Jimmy Scott, Jazz Singer and 'Twin Peaks' Star, Dead at 88

Vocalist influenced everyone from Billie Holiday and Dinah Washington to Axl Rose and Madonna

Little Jimmy Scott
Ebet Roberts/Redferns
Little Jimmy Scott
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Jimmy Scott, the revered jazz vocalist known for his unique vocal phrasings and diminutive stature, died Thursday at the age of 88.

While the cause of death was not immediately disclosed, his death was confirmed by his biographer David Ritz.

Scott, who began singing in the Forties, earned his first hit with 1949's "Everybody's Somebody's Fool" as part of the Lionel Hampton Band (though the singer received no direct credit when the song was released). He fell out of sight throughout the next decade, but returned in 1962 to release Falling in Love is Wonderful, a landmark jazz album on Ray Charles' Tangerine Records that Jazz Times has called the "Holy Grail of jazz vocal albums."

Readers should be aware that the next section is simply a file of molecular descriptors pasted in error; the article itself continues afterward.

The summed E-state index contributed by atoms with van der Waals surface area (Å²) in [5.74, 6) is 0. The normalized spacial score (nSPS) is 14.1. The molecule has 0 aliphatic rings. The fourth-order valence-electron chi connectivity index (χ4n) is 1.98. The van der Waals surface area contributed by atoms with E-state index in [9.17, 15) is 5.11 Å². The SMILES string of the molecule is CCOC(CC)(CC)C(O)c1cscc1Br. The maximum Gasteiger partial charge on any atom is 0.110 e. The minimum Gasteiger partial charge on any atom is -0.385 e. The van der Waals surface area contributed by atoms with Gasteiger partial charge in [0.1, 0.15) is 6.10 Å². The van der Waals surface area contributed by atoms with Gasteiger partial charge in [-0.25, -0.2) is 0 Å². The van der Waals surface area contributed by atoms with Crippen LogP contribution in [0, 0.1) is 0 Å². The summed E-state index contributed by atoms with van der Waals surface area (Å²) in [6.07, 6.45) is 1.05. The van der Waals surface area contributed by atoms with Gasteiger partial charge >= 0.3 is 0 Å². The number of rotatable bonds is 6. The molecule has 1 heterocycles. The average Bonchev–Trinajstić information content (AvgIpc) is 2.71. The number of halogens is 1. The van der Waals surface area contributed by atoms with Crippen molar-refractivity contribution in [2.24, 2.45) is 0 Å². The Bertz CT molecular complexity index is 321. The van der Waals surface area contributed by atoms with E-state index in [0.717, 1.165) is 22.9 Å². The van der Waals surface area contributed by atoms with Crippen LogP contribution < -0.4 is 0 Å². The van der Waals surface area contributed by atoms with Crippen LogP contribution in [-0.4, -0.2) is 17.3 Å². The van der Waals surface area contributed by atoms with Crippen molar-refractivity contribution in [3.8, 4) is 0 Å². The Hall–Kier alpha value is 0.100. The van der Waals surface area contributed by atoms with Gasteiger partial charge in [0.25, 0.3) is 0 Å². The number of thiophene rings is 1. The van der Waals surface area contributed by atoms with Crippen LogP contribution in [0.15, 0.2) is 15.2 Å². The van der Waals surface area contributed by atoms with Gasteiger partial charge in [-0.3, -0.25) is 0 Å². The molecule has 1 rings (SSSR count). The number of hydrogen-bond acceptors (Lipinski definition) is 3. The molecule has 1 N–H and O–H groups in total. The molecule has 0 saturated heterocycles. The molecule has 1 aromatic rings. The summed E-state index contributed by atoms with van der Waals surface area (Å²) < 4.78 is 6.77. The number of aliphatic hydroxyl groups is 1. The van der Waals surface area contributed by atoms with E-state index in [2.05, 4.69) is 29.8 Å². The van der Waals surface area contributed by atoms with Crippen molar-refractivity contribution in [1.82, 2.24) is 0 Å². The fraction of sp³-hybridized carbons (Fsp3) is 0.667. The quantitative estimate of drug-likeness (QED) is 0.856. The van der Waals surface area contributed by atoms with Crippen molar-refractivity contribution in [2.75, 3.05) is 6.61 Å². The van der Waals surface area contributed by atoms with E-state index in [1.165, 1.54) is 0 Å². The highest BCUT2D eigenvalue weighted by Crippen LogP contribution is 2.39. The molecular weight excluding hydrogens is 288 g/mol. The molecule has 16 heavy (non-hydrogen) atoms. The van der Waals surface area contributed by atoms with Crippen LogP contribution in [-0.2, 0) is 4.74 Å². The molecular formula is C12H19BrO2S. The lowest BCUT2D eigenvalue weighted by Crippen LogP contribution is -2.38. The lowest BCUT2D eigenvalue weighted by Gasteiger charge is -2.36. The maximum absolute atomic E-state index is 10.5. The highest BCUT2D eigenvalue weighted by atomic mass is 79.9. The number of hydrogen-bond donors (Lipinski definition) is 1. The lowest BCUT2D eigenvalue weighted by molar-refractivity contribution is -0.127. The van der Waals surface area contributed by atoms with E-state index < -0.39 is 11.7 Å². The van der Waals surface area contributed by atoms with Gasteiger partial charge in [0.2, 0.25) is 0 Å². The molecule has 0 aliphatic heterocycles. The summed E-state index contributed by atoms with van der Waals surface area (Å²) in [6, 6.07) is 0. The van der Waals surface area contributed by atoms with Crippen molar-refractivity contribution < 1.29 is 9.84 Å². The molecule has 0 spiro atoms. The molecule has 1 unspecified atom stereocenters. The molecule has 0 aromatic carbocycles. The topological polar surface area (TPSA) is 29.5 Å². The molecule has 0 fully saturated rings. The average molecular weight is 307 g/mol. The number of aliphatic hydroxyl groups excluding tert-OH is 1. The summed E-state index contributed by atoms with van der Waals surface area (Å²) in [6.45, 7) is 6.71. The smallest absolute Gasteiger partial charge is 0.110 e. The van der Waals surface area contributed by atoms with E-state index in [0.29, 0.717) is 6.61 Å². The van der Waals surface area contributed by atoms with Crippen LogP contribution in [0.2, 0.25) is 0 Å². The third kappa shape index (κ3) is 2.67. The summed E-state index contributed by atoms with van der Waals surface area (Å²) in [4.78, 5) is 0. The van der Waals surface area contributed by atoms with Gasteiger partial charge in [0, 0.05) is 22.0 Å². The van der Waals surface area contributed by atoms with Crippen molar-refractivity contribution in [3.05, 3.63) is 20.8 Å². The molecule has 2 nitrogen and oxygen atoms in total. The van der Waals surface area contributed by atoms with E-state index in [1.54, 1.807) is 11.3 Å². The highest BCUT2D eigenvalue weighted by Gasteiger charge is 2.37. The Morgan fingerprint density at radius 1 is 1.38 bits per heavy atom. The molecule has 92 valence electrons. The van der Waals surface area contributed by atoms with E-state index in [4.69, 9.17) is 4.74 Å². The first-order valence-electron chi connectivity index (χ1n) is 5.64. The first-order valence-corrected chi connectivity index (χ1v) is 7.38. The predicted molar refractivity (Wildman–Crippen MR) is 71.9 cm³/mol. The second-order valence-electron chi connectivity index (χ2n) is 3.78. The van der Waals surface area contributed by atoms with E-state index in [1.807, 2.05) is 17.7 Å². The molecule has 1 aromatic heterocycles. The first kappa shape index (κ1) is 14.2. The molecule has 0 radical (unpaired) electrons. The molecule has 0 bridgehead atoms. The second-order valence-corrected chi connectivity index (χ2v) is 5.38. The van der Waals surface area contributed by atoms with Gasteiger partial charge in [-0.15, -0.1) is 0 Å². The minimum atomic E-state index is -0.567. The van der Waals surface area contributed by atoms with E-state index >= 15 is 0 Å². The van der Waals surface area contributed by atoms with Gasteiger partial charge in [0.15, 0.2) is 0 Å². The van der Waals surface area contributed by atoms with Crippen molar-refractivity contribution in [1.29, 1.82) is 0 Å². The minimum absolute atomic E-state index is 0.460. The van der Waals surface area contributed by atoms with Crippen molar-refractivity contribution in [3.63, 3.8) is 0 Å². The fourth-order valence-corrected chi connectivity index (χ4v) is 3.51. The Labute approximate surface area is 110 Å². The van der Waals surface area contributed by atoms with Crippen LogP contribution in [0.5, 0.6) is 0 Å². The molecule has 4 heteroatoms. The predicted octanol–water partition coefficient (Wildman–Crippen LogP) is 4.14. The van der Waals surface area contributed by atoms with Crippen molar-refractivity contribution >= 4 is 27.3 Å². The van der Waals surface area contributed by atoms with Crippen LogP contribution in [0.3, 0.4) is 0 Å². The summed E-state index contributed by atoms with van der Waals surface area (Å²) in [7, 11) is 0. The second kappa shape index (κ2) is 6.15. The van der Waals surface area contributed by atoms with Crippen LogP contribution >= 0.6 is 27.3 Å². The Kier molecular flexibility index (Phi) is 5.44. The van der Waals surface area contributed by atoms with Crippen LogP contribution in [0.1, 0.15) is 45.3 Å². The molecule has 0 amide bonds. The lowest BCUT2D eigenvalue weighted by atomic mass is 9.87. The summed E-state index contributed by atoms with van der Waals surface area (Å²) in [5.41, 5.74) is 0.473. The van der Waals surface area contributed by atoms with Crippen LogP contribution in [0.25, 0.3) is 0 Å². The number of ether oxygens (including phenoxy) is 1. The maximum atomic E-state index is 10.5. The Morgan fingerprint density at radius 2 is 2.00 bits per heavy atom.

His vocals influenced a generation of diverse singers, ranging from Billie Holiday and Dinah Washington to Marvin Gaye and Madonna. As the Washington Post noted, Madonna said of the vocalist, "Jimmy Scott is the only singer who makes me cry." When Guns N' Roses frontman Axl Rose revealed his list of favorite singers, he listed Scott alongside Johnny Cash, Elvis Presley and Michael Jackson.

In the early Nineties, Scott's work was once again celebrated by his peers. Lou Reed brought the singer on tour after Scott contributed vocals to Reed's 1992 album Magic and Loss. David Lynch also recruited Scott to sing the track "Sycamore Trees" for the series finale of Twin Peaks, a track written by Lynch himself.